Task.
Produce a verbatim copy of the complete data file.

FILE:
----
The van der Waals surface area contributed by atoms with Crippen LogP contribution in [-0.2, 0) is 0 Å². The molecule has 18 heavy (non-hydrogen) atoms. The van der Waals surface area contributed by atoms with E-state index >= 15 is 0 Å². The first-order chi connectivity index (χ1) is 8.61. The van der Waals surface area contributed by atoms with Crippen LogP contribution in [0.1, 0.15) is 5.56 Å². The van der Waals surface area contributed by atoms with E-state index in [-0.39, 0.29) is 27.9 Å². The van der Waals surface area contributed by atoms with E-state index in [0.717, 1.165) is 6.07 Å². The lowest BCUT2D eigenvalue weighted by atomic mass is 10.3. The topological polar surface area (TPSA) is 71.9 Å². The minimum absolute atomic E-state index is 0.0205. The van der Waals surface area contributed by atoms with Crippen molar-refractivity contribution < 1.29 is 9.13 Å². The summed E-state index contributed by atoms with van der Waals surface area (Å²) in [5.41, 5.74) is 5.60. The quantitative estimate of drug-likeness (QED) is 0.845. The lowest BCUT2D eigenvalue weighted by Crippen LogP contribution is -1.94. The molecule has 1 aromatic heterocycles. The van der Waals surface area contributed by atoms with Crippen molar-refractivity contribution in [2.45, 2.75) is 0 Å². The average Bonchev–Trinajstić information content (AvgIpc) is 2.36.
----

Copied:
The van der Waals surface area contributed by atoms with Crippen LogP contribution in [-0.2, 0) is 0 Å². The molecule has 18 heavy (non-hydrogen) atoms. The van der Waals surface area contributed by atoms with E-state index >= 15 is 0 Å². The first-order chi connectivity index (χ1) is 8.61. The van der Waals surface area contributed by atoms with Crippen LogP contribution in [0.1, 0.15) is 5.56 Å². The van der Waals surface area contributed by atoms with E-state index in [-0.39, 0.29) is 27.9 Å². The van der Waals surface area contributed by atoms with E-state index in [0.717, 1.165) is 6.07 Å². The lowest BCUT2D eigenvalue weighted by atomic mass is 10.3. The topological polar surface area (TPSA) is 71.9 Å². The minimum absolute atomic E-state index is 0.0205. The van der Waals surface area contributed by atoms with Crippen molar-refractivity contribution < 1.29 is 9.13 Å². The summed E-state index contributed by atoms with van der Waals surface area (Å²) in [5.41, 5.74) is 5.60. The quantitative estimate of drug-likeness (QED) is 0.845. The lowest BCUT2D eigenvalue weighted by Crippen LogP contribution is -1.94. The molecule has 1 aromatic heterocycles. The van der Waals surface area contributed by atoms with Crippen molar-refractivity contribution in [2.45, 2.75) is 0 Å². The average Bonchev–Trinajstić information content (AvgIpc) is 2.36.